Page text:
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Sericulture- An Art and Science of Silk Production

In developing countries like Pakistan reduction of rural poverty is a paramount goal. According
 
to World Bank estimate more than 70% poor people live in rural areas. Various strategies have
 
been pursued to address this concern and create new employment opportunities. The practice of
 
sericulture is one of the important agro- based pursuits with which rural population is associated
 
from ancient times. 
 
 Sericulture industry provides direct and indirect employment to various stakeholders and aids in augmenting their income. Sericulture sector provides sufficient returns
 
to the farmers in less possible time and has an ample employment generating potential. In rural
 
areas it is necessary to focus on a broader spectrum of the rural economy through improved ways
 
and means. Thus the establishment of rural based industries like sericulture, in particular, can be
 
very effective tool for providing support to landless farmers and also the rural women who can
 
also make their earnings through its practice.
 
Sericulture is both an art and science of raising silkworms for silk production. It is an agro-based
 
industry which is the cultivation of silk through rearing of silkworm for production of raw silk
 
and includes the operations of silk fiber production. It involves the raising of food plants for
 
silkworm, rearing of silkworm, reeling and spinning of cocoon for production of yarn and fabric.
 
The history of silk dates back to earlier civilizations. The Chinese has used silk since the 27th
 
century B.C. Silk as a weavable fiber was first discovered by the Chinese empress Xi Ling Shi
 
during 2,640 B.C. and its culture and weaving was a guarded secret for more than 2,500 years by
 
the Chinese. Silk was a profitable trade commodity in China. Even today, silk reigns supreme as
 
an object of desire and fabric of high fashion. Being a rural based industry, the production and
 
weaving of silk are largely carried out by relatively poor sections of the society and this aspect of
 
sericulture has made it popular and sustainable in many countries.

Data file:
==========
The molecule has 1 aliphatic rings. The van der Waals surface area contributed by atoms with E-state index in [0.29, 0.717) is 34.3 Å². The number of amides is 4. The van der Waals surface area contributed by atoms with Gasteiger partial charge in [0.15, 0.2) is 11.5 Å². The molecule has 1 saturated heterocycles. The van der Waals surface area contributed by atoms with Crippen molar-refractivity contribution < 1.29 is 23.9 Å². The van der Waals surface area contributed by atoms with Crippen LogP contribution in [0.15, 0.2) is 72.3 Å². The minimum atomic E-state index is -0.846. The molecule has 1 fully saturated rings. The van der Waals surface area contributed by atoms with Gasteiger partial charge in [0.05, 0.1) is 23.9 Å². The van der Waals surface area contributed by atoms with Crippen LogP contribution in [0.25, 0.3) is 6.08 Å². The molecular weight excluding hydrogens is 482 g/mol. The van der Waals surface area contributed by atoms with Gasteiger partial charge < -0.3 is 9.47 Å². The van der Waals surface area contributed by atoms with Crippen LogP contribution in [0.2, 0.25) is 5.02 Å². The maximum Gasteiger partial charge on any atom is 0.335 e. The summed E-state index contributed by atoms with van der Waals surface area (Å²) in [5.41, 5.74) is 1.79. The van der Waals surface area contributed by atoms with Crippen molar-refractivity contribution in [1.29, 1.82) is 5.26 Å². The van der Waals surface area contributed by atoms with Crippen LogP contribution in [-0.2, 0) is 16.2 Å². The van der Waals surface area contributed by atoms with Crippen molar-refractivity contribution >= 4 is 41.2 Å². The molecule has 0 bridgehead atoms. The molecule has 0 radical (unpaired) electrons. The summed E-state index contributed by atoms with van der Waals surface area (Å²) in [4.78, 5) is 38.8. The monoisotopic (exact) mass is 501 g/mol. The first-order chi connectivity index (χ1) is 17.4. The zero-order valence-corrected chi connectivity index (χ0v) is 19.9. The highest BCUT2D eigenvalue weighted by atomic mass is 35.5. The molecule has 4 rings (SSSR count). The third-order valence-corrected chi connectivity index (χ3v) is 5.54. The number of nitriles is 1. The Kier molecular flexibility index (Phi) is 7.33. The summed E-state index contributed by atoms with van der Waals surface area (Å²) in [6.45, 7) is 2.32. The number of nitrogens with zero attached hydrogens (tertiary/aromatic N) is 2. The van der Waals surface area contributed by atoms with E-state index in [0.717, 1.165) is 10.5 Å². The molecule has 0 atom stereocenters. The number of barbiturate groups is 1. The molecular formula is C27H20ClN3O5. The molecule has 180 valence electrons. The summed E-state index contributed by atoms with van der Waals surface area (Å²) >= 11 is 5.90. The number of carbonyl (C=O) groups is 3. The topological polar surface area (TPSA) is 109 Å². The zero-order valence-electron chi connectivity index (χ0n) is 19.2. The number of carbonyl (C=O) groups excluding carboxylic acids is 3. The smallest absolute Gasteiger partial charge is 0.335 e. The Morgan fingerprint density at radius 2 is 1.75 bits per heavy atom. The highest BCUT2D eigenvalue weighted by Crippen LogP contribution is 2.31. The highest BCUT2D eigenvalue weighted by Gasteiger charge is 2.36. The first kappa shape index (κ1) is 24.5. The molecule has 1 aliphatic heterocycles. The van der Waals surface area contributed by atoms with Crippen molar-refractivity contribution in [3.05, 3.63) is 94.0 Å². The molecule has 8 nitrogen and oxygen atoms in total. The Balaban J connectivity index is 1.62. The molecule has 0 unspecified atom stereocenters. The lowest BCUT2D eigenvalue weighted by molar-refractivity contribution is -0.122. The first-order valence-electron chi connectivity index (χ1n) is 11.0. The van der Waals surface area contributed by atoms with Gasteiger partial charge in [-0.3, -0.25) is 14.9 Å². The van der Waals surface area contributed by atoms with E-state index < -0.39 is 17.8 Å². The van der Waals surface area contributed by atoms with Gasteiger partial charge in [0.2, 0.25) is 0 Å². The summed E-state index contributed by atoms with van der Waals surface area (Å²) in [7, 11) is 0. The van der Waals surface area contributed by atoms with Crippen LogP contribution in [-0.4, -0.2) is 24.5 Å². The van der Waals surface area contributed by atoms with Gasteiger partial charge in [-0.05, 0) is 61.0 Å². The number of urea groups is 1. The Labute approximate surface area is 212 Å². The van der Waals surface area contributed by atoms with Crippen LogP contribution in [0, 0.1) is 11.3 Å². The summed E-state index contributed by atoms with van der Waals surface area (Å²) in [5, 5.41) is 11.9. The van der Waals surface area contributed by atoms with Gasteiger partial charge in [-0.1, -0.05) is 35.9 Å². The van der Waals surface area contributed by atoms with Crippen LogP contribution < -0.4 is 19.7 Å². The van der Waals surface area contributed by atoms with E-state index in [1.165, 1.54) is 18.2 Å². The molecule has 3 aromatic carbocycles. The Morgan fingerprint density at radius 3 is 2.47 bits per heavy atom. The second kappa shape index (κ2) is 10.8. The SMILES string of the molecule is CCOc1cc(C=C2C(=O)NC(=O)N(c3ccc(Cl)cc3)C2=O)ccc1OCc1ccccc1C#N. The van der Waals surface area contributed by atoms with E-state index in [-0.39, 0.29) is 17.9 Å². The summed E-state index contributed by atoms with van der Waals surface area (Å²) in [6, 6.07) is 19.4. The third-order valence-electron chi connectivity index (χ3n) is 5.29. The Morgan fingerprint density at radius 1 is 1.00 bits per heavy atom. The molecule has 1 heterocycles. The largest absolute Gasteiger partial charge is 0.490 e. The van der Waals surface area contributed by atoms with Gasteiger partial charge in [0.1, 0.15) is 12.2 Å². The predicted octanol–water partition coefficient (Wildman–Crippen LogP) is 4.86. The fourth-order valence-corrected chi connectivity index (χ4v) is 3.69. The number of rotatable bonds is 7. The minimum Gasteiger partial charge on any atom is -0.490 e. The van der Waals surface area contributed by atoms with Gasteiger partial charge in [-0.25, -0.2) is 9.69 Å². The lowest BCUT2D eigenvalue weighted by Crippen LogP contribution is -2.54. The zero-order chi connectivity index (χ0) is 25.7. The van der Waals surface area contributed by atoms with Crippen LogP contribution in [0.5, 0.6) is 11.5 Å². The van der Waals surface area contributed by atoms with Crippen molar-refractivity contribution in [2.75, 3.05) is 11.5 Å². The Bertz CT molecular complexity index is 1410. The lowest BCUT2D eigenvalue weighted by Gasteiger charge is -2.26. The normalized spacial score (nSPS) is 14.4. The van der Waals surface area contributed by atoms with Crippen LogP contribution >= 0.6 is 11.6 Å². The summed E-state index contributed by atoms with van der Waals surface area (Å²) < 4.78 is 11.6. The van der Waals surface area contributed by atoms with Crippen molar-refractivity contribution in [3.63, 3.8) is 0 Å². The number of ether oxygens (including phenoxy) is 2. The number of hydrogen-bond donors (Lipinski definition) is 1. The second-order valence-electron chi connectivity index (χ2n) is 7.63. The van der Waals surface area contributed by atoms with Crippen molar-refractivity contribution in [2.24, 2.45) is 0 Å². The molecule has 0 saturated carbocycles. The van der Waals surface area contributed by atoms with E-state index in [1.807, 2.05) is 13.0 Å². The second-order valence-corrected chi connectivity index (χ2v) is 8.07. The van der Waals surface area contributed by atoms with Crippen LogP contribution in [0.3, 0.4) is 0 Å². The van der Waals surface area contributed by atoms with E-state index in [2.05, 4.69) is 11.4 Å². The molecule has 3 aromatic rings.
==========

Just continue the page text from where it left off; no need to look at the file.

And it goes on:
The World Raw Silk production is about 126995 MT (2009) mainly from two countries, China
 
and India. China leads the world with silk production of 104000 MT or 81.89% of the produce
 
while India’s raw silk production is 19690 MT. Pakistan share in world trade export of silk is
 
only 0.03% while in import 2.77%. There is a big gap between import and export of Pakistan’s
 
silk. We can not only save a lot of capital but also earn a lot by improving Sericulture industry in
 
Pakistan.
 
Top five Importer & Exporter of Silk and Pakistan
 
Country Export In US $ Country Import In US $
 
China 1,706,042,559 China, Hong Kong 118,744,970
 
Germany 97,553,597 USA 170,969,566
 
India 163,511,111 India 325,773,845
 
Italy 389,275,471 Italy 396,912,050
 
Japan 112,986,528 Japan 179,738,927
 
Pakistan 686,077 Pakistan 33,949,018
 
Pakistan’s Share In
 
W/ trade
 
0.03% Pakistan’s Share In
 
W/ trade
 
2.77%
 
Total 2,470,055,343 Total 1,226,088,376
 
Main occupation of Pakistan populations is agriculture. And silk industry is based on agricultural
 
output and it is a labor intensive avocation. Silk industry can provide employment for the rural
 
masses ensuring economic returns at the individual family level. Silk is a high valued textile. It is
 
suitable for rural people especially women due to following reasons:
 
o Sericulture needs less specialized skill and hence almost all the men and women can be
 
linked to this industry.
 
o It involves usually indoor activities so suited for women. Rural women can do it near
 
their houses and while doing their daily chores as rearing needs feeding etc at intermittent
 
gaps.